Written by Ariel Felton and published on yaleclimateconnections.org on August 7, 2019.
Christ House, a medical facility for homeless people in Washington, D.C., used to spend thousands of dollars a year on its old, inefficient lighting. That’s money that could have been spent on patient care.
Help came last year from the D.C. Sustainable Energy Utility, or DCSEU. The nonprofit helped Christ House upgrade to LED lighting. The switch should save the facility more than a $100,000 over the life of the bulbs.
Patrice Brooks manages affordable housing efficiency programs for DCSEU. She says when deciding which projects to support under its income-qualified efficiency fund, the organization considers what the cost savings can be used for. For Christ House …
Brooks: “We took a look at how many clients do they serve each year? What are they doing for the community? What type of services are they providing?”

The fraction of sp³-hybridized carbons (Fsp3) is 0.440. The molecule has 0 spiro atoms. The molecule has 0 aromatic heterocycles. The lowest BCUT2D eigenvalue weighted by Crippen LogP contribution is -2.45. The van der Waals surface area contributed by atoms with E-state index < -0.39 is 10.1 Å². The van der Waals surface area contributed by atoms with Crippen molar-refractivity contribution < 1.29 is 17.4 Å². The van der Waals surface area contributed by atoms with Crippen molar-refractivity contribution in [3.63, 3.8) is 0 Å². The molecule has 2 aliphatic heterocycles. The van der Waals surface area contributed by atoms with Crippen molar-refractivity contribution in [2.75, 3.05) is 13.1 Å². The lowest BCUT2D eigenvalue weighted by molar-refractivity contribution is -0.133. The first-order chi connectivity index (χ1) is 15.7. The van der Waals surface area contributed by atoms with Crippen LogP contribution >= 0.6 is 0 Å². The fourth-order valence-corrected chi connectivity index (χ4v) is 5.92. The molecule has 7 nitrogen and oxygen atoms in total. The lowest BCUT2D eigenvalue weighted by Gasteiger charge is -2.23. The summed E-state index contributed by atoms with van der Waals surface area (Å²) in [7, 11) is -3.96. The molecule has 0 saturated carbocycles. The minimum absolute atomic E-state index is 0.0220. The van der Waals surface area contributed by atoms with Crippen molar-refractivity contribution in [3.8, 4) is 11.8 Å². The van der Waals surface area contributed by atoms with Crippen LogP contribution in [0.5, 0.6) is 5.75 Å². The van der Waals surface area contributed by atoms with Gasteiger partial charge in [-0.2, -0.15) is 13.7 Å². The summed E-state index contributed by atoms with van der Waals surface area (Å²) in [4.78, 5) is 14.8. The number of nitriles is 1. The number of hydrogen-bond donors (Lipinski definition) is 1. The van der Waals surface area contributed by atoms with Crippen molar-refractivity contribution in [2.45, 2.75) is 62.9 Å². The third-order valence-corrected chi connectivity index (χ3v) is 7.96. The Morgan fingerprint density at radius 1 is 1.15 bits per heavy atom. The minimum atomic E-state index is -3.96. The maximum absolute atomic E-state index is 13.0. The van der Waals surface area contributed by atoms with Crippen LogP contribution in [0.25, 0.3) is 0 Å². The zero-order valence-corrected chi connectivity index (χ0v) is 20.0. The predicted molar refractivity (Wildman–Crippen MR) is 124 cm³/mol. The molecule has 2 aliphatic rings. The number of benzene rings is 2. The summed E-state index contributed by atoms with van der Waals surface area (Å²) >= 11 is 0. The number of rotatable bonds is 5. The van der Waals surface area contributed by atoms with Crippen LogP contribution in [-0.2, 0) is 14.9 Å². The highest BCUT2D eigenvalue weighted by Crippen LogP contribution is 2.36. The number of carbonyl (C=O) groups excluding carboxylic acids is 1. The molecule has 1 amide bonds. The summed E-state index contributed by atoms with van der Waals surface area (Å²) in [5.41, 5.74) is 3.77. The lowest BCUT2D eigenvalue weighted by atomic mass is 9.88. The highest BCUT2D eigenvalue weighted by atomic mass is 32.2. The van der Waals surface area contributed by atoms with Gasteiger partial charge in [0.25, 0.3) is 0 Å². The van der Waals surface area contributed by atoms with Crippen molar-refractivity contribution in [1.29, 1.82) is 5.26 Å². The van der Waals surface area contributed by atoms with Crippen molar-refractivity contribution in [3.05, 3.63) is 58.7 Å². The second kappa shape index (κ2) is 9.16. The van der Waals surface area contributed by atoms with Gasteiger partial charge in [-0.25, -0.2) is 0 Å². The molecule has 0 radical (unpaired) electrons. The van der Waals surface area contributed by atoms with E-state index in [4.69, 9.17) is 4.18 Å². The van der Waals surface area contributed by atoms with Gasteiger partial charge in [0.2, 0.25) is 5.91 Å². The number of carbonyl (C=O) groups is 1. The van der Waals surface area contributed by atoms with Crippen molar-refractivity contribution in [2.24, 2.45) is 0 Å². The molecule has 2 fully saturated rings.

For multi-family housing, they may consider …
Brooks: “Do you have programs that you’re running? Is there anything that you’re doing after school? Are there any community centers? Being able to help assist these communities with these energy efficient upgrades helps them overall holistically.”
She says efficiency improvements can do more than save energy. They can also save money that can be used to help people who need it most.